Netflix gives us an interesting look at one oft-overlooked method of surviving the apocalypse: Robo-mom.
The Apocalypse happened and everybody died, pretty much. A robot named Mother (Rose Byrne’s voice and Luke Hawker’s body) activates in a secure bunker and is set to start repopulating the surface, growing a human embryo into a baby girl. Years later, Mother is raising a young Daughter (Clara Rugaard), who she teaches complex moral and philosophical lessons with a number of different viewpoints. Daughter is the only child raised by Mother, because Mother wanted to practice before trying to raise everyone else. Daughter keeps wondering about the outside world, and eventually hears a Woman (Hilary Swank) crying for help outside of the bunker’s airlock. Daughter lets Woman inside, only for Woman to reveal that the world may not quite be as Mother described it.
So, this movie surprised me. It’s tough to make a film that works with only three characters and yet this one does. It does it mostly by having all of the characters take different roles throughout the film as their relationships change, saving us from needing more characters. Despite them being fairly archetypal characters, their interactions and the performances given manage to add an unexpected level of depth to the film. It’s honestly very impressive. Well, onward to the actual breakdown.
Here are the positives of the film:
First, the designer of the Mother robot suit needs to win some form of award. It’s genuinely an impressive practical effect, showing a great amount of detailed wear-and-tear as well as love and affection. The movements done by Luke Hawker alternate between very human and affectionate and extremely alien and threatening, which really add to Rose Byrne’s great vocal performance. She sounds so naturally non-threatening that it adds a level of disbelief and discomfort when the character is now supposed to be menacing.
Clara Rugaard, who often has to carry a scene on her own or against a robot, manages to be completely believable and yet charismatic enough to maintain our attention. Since there’s only one more person in the movie, I should say that Hilary Swank is great, but she’s Hilary Swank and she’s definitely not bringing her Oscar-level effort. I mean, it’s still a solid performance, better than most, but it’s not her A-Game.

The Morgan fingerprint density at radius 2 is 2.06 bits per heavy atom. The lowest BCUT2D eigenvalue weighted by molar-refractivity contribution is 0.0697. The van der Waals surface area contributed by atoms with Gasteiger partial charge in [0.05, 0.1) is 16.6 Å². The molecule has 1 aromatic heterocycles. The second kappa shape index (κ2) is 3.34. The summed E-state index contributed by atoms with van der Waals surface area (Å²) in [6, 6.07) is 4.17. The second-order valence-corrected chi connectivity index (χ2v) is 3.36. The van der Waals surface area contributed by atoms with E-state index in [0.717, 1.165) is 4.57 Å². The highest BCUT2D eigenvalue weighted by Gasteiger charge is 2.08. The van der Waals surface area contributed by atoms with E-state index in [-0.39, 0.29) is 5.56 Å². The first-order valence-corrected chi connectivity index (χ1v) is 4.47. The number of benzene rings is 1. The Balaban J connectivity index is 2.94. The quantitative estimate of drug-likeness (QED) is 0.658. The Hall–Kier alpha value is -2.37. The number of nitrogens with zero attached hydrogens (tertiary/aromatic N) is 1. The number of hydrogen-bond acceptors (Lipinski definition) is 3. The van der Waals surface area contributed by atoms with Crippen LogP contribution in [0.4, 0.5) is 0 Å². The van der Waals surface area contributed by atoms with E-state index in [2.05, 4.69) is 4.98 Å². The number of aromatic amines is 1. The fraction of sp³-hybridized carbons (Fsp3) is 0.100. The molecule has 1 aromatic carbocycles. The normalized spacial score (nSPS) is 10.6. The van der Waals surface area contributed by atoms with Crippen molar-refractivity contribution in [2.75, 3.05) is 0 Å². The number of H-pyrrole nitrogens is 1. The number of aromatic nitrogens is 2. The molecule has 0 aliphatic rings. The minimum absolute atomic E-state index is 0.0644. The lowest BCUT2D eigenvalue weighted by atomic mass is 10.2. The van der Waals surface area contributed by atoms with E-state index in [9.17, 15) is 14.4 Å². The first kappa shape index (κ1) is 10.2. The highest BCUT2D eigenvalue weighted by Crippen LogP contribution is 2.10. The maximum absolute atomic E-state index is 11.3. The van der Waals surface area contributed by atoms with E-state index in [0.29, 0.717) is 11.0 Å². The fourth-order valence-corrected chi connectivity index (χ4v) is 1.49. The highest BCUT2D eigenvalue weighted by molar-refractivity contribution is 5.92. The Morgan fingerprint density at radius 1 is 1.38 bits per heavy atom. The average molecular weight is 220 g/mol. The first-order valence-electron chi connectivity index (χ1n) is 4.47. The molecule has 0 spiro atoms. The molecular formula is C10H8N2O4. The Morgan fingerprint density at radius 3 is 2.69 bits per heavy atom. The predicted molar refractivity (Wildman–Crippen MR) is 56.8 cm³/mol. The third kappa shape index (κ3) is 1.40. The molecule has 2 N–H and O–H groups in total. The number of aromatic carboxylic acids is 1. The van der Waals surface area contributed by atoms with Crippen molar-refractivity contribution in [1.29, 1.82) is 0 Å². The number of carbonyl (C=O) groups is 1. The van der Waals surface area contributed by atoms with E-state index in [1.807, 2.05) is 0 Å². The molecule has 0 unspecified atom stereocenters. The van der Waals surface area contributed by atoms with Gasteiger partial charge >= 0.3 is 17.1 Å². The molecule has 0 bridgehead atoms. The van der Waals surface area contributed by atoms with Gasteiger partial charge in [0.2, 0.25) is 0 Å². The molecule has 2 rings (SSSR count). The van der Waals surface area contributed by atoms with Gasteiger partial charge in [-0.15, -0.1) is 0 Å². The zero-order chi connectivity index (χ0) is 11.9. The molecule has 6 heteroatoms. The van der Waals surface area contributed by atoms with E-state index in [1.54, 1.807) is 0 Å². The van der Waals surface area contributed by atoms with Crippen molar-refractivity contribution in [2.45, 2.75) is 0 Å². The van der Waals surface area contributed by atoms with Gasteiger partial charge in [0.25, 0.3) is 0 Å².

The pacing of the film is great, because it unpacks the mystery of the world in a way that never feels rushed or slow. I do admit that the beats of the scenes are pretty standard, but they’re standard because they tend to work. The dialogue is solid, although it’s also pretty standard and sometimes a little expository. That said, a robot would likely have mostly expository ways of communicating, so… win? The third act is well done, managing to wrap everything up in a satisfying manner that adds to the rewatch.
Here are the negatives:
None of the scenes really grab you on a visceral level. It’s not that the movie isn’t good or engrossing, it is, but there’s still a level of distance between the audience and the characters that’s more than you want. I think a lot of it is the sound and the cinematography. They’re both very standard, nothing to pull you in through unfamiliarity or experimentation. This is pretty much the difference between a “good” movie and a “great” movie. The fact that it’s so damned close to great only makes this more frustrating.
Overall, I do recommend the film to anyone interested in the sci-fi genre. It’s definitely a good movie and deserves an audience.
ENDING EXPLAINED *SPOILER ALERT*
The “twist” at the end isn’t really a twist, though the movie does try to hide it by saying that 13,000+ days have passed instead of just saying 38 years. If they’d just said 38 years, then you’d immediately realize that Daughter isn’t the baby we see at the beginning. In fact, the baby we see at the beginning is almost certainly Woman, who Mother released to the survivors after first raising her, then likely raised another child who became the charred remains that Daughter finds. Since this discovery is also part of Mother’s final plan, much as everything in the movie is, it is entirely possible that the second child was intentionally only designed to be used as a guinea pig and then killed. The survivors who raised Woman were almost certainly intentionally spared from the destruction of mankind for that purpose, and have now presumably been killed. The biggest reveal is not that Mother caused the apocalypse, but that Mother did it for humanity’s own good, then teaches Daughter philosophies that both support and oppose that justification. Rather than just try to brainwash Daughter through only exposing her to one way of thinking, Mother shows her all of the various schools of thought, giving her a choice of what to follow. She then lets her experience the result of having a society based around selfishness and greed, i.e. the devastation of Earth to the point that humanity would apparently have gone extinct had Mother not done what she did. It’s a much more powerful way of convincing someone: To have them come to the conclusion by teaching them everything and letting them work it out themselves. Sadly, the world doesn’t tend to support this method so much as claim to support it then directly contradict it and convince us to directly contradict it.
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